Suppose that I have a WiFi adapter that is in range of several APs and clients, all sharing the same channel and all using WPA2 encryption. I know all their passwords. I'd like to sniff on all of them simultaneously. As I understand, I can decrypt traffic for each client as long as I can capture that client's handshake, I don't actually have to be associated to any of the APs.

I know that I can capture everything using wireshark, or capture with airodump-ng and then decrypt with airdecap-ng (and then somehow go through decrypted packets by hand?), but that's too much manual labor. Or I can use something like bettercap, and it'll do everything I need on the fly, but it wants to be associated to a particular AP, because it is designed mainly as a man-in-the-middle tool.

Are there any other tools that would sniff and decrypt the traffic (to the extent it can be decrypted), reporting e.g. observed HTTP requests in real time?

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    What's wrong with Wireshark for this purpose? Apr 28 '18 at 2:51
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    I would also point out that if you are in range of several APs, then you will likely have APs/clients on multiple channels. To not miss any traffic, you would need to have the adapter you are using configured to a specific channel. You may need multiple adapters (one per channel) to capture all the traffic in the area.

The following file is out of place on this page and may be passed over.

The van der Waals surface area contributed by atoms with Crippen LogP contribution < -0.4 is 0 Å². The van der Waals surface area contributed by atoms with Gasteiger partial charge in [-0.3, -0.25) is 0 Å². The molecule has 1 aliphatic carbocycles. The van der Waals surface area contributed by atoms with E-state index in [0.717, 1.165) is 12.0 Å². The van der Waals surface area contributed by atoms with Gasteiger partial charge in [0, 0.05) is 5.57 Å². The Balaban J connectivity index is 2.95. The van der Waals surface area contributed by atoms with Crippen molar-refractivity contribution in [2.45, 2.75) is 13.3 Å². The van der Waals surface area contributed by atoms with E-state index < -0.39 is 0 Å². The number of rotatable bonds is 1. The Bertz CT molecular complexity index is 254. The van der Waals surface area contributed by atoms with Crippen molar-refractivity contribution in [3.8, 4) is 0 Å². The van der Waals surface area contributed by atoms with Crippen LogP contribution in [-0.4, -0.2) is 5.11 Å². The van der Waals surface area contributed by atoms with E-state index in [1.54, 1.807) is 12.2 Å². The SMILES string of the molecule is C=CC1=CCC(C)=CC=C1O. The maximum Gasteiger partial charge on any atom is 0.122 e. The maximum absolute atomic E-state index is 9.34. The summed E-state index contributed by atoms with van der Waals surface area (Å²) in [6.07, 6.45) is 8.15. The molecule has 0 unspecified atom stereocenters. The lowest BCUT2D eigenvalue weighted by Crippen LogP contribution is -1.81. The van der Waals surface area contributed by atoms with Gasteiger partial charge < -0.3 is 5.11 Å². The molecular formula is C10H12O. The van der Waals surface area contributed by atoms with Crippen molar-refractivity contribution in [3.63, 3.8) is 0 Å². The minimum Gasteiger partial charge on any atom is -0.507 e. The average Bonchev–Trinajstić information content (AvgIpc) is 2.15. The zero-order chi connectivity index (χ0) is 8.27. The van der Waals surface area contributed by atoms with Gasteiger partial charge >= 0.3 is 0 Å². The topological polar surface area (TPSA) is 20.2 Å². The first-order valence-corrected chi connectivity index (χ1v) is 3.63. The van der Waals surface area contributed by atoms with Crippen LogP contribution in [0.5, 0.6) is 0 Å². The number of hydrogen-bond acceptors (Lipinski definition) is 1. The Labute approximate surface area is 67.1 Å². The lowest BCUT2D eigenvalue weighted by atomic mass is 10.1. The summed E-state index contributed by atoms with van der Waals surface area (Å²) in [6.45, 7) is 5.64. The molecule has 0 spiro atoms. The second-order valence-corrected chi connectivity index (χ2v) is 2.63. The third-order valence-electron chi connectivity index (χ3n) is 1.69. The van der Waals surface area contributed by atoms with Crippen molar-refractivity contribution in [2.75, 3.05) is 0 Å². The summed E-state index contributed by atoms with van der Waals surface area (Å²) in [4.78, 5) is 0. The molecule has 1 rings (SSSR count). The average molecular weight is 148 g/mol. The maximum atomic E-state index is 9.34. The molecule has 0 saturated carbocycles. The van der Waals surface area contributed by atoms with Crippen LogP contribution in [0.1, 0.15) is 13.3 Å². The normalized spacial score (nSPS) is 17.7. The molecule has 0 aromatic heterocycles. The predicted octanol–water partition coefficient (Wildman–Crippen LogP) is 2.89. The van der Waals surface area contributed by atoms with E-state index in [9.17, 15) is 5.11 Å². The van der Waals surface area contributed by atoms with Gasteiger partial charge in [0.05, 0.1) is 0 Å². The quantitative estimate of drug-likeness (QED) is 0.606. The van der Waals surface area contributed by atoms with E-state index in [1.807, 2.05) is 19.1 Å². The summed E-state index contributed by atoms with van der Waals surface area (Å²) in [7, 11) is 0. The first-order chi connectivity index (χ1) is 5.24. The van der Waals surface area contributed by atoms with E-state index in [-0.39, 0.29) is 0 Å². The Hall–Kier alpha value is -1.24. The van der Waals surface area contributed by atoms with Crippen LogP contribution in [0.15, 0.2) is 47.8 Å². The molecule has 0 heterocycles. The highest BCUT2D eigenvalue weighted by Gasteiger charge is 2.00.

– YLearn
    Apr 28 '18 at 3:36

Basically, you are asking two different things here:

  • Can I log all wifi traffic which I can physically pick up in a specific location, i.e. where I am within the range of both sender and receiver?

  • If so: Depending on the amount of networks and traffic, this will yield a substantial amout of raw data (haystack) in which you need to look for whatever you are interested in (needle). Are there any tools which can help me with that?

I don't know of any specific tools, but you could start by writing some scripts which will create a folder for each station you are reading and put files in there. Other than that, look for big data tools. Elasticsearch might be a starting point to identify packets which are of interest to you.

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